By Dan Kennedy • The press, politics, technology, culture and other passions

Next: Hell freezes over

When Jack Welch and Jack Connors made their interest in the Boston Globe known, you can be sure they understood this: Though the New York Times Co. might not have any interest in selling, the Welch bid would create enough turmoil to put the entire company in play. And when that happens, people like Welch and Connors usually benefit.

The strongest argument against the Globe’s being sold is that the Sulzberger family supposedly doesn’t want to sell it — and the Sulzbergers control the only class of Times Co. stock that matters. Now the Sulzbergers have an insurrection on their hands, as one of the out-in-the-cold shareholders is protesting his status as a second-class investor.

Can the Sulzbergers be forced to do anything about this? No, not really. But they are not immune from being pressured — especially if all this turmoil begins to take a toll on the stock price.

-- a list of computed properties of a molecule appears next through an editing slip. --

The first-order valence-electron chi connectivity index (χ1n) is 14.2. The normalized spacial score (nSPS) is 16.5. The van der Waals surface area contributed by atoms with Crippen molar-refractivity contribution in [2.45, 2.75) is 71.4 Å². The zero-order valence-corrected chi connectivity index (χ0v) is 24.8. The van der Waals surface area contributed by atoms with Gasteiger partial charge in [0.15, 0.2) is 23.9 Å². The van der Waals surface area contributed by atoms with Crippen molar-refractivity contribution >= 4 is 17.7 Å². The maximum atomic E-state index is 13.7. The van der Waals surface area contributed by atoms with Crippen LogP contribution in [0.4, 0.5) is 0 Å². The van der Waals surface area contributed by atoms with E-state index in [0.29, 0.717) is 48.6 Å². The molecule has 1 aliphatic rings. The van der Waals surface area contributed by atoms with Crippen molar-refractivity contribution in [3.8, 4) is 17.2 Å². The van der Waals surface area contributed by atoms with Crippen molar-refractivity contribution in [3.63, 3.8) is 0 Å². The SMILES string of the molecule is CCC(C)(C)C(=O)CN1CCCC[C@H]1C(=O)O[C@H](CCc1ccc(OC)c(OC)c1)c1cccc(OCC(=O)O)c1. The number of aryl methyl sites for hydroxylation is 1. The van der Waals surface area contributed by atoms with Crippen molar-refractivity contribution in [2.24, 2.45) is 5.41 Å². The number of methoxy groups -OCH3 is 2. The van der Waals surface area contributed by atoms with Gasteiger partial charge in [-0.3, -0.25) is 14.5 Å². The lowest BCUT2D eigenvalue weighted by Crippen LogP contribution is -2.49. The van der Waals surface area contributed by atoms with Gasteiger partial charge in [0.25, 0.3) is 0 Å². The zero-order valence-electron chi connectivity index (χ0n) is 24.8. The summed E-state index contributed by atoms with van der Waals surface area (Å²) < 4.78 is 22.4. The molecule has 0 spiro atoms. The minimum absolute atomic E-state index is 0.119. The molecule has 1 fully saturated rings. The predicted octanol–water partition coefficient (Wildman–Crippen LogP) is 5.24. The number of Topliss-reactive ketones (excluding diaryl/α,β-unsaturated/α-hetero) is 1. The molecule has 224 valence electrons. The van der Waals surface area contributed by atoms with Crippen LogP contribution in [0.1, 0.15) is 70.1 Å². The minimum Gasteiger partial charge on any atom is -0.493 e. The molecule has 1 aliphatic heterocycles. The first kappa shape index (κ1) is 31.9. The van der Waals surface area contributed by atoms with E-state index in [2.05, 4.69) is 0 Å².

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1 Comment

  1. mike_b1

    Insurrection? One company, which owns 7.6% of the shares, bitches and that’s an insurrection? Morgan Stanley’s been raising its stake during the past year — something Gavin ignores. Why would it do so if it were so disenchanted with the stock’s potential? Obviously, having bought on the cheap (as I’ve noted several times, NYT is trading fairly close to its 52-week low), M-S is now trying to push the stock higher and make its profit. And the media are willingly going along with the ploy. Btw, T.Rowe Price, Private Capital Management and Fidelity all own more than M-S. Where are they on this? And does Gavin personally stand to gain anything?

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